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The Anecdotage of Glasgow
Lament for Captain Paton


BY JOHN GiBSON LOCKHART.

Touch once more a sober measure,
And let punch and tears be shed,
For a prince of good old fellows,
That, alack-a-day! is dead;
For a prince of worthy fellows,
And a pretty man also,
That has left the Saltmarket,
In sorrow, grief, and wo’!
Oh! we ne’er shall see the like of Captain Paton no mo’!

His waistcoat and breeches
Were all cut off the same web,
Of a beautiful snuff-colour,
Or a modest gentle drab;
The blue stripe in his stocking,
Round his neat slim leg did go,
And his ruffles of the cambric fine,
They were whiter than the snow.
Oh! we ne’er shall see the like of Captain Paton no mo’!

His hair was curl’d in order,
At the rising of the sun,
In comely rows and buckles smart,
That about his ears did run;
And before there was a toupee
That some inches up did go,
And behind there was a long queue
That did o’er his shoulders flow.
Oh! we ne’er shall see the like of Captain Paton no mo’!

And whenever we foregathered,
He took off his wee
three-cockit,
And he proffered you his snuff-box,
Which he drew from his side pocket;
And on Burdett or Bonaparte
He would make a remark or so,
And then along the plainstanes
Like a provost he would go.
Oh! we ne’er shall see the like of Captain Paton no mo’!

In dirty days he picked well
His footsteps with his rattan;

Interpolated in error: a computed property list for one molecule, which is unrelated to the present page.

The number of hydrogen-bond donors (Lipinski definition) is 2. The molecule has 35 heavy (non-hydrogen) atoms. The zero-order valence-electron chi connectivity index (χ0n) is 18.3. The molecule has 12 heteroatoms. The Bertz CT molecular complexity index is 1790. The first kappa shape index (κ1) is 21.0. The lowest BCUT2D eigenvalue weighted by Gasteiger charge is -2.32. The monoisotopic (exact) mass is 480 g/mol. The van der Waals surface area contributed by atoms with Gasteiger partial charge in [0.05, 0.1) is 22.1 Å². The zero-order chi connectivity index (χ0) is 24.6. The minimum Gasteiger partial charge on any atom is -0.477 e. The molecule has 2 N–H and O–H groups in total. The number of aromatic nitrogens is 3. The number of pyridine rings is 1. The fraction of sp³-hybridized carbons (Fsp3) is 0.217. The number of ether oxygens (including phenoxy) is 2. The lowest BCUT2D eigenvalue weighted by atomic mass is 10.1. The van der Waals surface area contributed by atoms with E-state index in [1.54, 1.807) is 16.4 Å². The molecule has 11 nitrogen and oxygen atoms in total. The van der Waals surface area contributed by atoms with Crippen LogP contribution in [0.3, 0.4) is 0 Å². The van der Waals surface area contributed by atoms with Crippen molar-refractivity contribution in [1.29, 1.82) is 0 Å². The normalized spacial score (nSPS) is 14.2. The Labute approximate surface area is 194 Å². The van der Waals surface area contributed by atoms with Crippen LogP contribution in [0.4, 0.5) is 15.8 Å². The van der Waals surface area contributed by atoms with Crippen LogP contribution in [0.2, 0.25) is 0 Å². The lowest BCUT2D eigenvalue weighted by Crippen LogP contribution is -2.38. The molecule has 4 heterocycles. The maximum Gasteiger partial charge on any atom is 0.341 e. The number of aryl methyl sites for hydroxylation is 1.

Oh! you ne’er could see the least speck
On the shoes of Captain Paton;
And on entering the
coffee-room
About two, all men did know
They would see him with his
Courier
In the middle of the row.
Oh! we ne’er shall see the like of Captain Paton no mo’!

Now and then upon a Sunday
He invited me to dine
On a herring and a mutton chop,
Which his maid dressed very fine;
There was also a little Malmsey,
And a bottle of Bordeaux,
Which between me and the Captain
Pass’d nimbly to and fro.
Oh! I ne’er shall take pot-luck with Captain Paton no mo’ !

Or if a bowl was mentioned,
The Captain he would ring,
And bid Nelly to the West Port,
And a stoup of water bring;
Then would he mix the genuine stuff,
As they made it long ago,
With limes that on his property
In Trinidad did grow.
Oh! we ne’er shall taste the like of Captain Paton’s punch no mo’!

And then all the time he would discourse
So sensible and courteous;
Perhaps talking of the last sermon
He had heard from Dr. Porteous,
Or some little bit of scandal
About Mrs. So-and-so,
Which he scarce could credit,
having heard The con but not the
pro.
Oh ! we ne’er shall hear the like of Captain Paton no mo’!

Or when the candles were brought forth,
And the night was fairly setting in,
He would tell some fine old stories
About Minden-field or Dettingen—
How he fought with a French major,
And despatched him at a blow,
While his blood ran out like water
On the soft grass below.
Oh! we ne’er shall hear the like of Captain Paton no mo’!

But at last the Captain sickened
And grew worse from day to day,
And all missed him in the coffee-room
From which now he stayed away;
On Sabbaths, too, the Wee Kirk
Made a melancholy show,
All for wanting of the presence
Of a venerable beau.
Oh! we ne’er shall see the like of Captain Paton no mo’!

And in spite of all that Cleghorn
And Corkindale could do,
It was plain from twenty symptoms
That death was in his view;
So the Captain made his testament
And submitted to his foe,
And we laid him by the Ramshorn Kirk—.
‘Tis the way we all must go.
Oh! we ne’er shall see the like of Captain Paton no mo’!

Join all in chorus, jolly boys,
And let punch and tears be shed,
For this, the prince of all good fellows,
That, alack-a-day! is dead:
For this, the prince of worthy fellows,
And a pretty man also,
That has left the Saitmarket
In sorrow, grief, and wo’!
For it ne’er shall see the like of Captain Paton no mo’!


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